Various species of algae are known to produce valuable products ranging from food to fertilizer to biofuels. Methods have been developed for producing biofuels by processing algae and other micro-organisms that grow in aquatic environments, but the largescale commercial production of these algae, particularly for commodity products like biofuels, has been limited by the unfavorable economics of the current cultivation and harvesting methods.
A new cultivation and harvesting method was developed using flexible plastic photobioreactor (PBR) tubes with forward osmosis membranes. These PBRs are filled with nutrient-rich water (e.g., wastewater) and float in seawater. Forward osmosis, driven by the salt gradient between wastewater and the surrounding seawater, removes water and concentrates the algae for harvesting. The concentrated algae are processed, and the PBRs are cleaned and reused. The forward osmosis membranes also clean the water released into the seawater, which has a beneficial environmental impact.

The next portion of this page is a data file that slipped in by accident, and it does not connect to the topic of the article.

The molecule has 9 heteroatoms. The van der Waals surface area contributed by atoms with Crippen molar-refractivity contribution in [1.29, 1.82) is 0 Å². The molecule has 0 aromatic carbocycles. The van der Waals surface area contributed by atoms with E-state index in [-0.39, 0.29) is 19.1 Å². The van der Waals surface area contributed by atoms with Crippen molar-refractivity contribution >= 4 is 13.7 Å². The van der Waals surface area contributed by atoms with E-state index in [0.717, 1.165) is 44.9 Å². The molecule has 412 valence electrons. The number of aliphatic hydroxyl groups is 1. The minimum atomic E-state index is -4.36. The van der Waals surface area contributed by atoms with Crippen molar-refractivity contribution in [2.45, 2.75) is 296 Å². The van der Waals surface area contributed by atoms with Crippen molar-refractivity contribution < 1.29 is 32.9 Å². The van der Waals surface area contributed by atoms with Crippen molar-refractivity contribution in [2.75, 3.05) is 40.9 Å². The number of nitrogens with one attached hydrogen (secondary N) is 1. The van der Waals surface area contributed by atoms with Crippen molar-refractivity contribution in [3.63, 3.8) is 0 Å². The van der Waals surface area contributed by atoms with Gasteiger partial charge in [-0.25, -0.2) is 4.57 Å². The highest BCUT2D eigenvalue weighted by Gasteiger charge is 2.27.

This system is used in calm aquatic environments where the water provides infrastructural support through floatation and temperature regulation. The water motion from waves provides some mixing of the algae with the PBRs.
The size and plumbing of the PBRs in the overall system are critical to its function, which depends on light, temperature, and gas exchange. The forward osmosis membranes are used to remove water and concentrate the algae, and other types of semi-permeable membranes, such as gas-permeable and nutrient-permeable membranes, may also be incorporated. The different membranes influence the growth of algae, the harvesting, and the quality of water released into the environment.